Heard of Bitcoin? Yes? Heard of Ethereum? Maybe? Heard of Ripple? No? Well, let's try and fix that then. Here is a quick intro to Ripple.
What is Ripple?
Ripple is a "real time payment settlement network". what does that mean? It is a network on which payment (or value in general) can be transferred between people or entities. It is run by a company, Ripple, Inc., but the software used to run the network is Open Source and anyone can set up a node on the network if they desire. In it's simplest terms, Ripple is just a distributed ledger of transactions. It is a way to record in a provable, immutable way, that a certain transaction happened.
The main problem that Ripple is trying to solve is that of cross-border payment. You may be familiar with SWIFT for international transfers, or SEPA within the Eurozone. If you make a SWIFT payment today it will likely cost you something like £10-15 and take four days for the payment to reach its destination. Ripple can do the same thing at a cost of fractions of a cent and a time of four seconds.
What is XRP?
XRP is the native currency of Ripple. Confusingly XRP is sometimes also referred to as 'Ripple' as well, as in 'I paid him 100 Ripples'. Ripple the network can work with pretty much any currency you want it to, or even other kinds of value assets. If you are familiar with internet email systems, then you can think of the relationship being a bit like the Ripple network as the SMTP network (and rippled being analogous to Sendmail/Exim/Postfix) and XRP as analogous to RFC-822, the format specification of emails.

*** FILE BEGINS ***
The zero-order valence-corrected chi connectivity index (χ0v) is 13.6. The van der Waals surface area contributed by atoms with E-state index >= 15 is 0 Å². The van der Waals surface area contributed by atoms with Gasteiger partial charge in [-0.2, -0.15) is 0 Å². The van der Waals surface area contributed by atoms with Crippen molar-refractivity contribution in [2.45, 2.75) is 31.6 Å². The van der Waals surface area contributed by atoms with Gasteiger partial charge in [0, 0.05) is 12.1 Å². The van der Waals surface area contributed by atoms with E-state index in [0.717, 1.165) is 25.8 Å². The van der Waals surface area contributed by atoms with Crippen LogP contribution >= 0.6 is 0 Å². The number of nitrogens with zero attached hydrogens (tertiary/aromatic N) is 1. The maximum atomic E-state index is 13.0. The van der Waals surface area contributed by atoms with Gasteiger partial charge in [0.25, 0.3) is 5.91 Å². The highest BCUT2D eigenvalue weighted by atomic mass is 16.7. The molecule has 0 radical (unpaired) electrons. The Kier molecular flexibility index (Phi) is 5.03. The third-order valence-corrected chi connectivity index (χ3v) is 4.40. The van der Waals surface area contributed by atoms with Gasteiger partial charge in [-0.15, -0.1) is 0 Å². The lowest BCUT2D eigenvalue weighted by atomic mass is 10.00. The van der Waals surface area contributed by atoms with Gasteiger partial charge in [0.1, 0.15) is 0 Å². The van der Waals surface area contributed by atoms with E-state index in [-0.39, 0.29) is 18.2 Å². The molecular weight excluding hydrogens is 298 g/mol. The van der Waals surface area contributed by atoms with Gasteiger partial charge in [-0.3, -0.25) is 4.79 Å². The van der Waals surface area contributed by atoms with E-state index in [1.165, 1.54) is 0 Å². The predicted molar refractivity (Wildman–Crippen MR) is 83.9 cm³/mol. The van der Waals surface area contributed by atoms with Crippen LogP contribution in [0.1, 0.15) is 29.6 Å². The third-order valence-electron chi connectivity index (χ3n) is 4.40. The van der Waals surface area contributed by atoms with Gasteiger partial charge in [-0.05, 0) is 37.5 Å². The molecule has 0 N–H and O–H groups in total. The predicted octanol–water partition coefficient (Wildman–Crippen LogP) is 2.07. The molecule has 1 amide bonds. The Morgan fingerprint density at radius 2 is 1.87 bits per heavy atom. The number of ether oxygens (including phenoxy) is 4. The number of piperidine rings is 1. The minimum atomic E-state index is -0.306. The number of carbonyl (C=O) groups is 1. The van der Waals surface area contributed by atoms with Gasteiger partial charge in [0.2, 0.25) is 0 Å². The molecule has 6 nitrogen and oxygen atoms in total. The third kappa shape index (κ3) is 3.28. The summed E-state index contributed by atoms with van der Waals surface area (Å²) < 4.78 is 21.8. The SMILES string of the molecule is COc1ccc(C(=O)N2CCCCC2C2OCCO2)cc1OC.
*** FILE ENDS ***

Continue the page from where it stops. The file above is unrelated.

So how does it compare to Bitcoin? With Bitcoin, the general approach is a completely anarchistic system. There is no one entity in control. As there is no trusted party, then transactions are verified by a process of 'proof of work'. This is a process involving a number of untrusted 'miners' to complete a computationally intensive process. Hence the concept of 'mining bitcoin' which involves running highly specialised and efficient processors to try and generate new blocks for the Bitcoin blockchain.
Ripple on the other hand, takes a different approach to validating transactions and simply has a number of designated trusted nodes on the network 'validators' that can form a consensus on whether a transaction is legitimate or not. This requires far less energy to do and can be done in seconds rather than hours. But, it does require a number of 'trusted' validators on the network, and that is a human process of approving who can be trusted.
The idea behind XRP is to be a central currency that is used a bridge between other currencies. At the moment, if you want to make a payment between Brazilian Real and Thai Baht then your bank needs to have an arrangement in place already to do that. This may involve 3rd party liquidity providers or correspondent banks that hold the currency on behalf of the customers banks. With Ripple and XRP, if there is a relationship from Real to XRP and one from XRP to Baht then the network will path find an exchange route for you. This may even involve intermediate currencies, so your payment may actually go BRL -> USD -> EUR -> THB using XRP as the 'glue' in each step. All of this is done atomically by the network and transparently to the end user.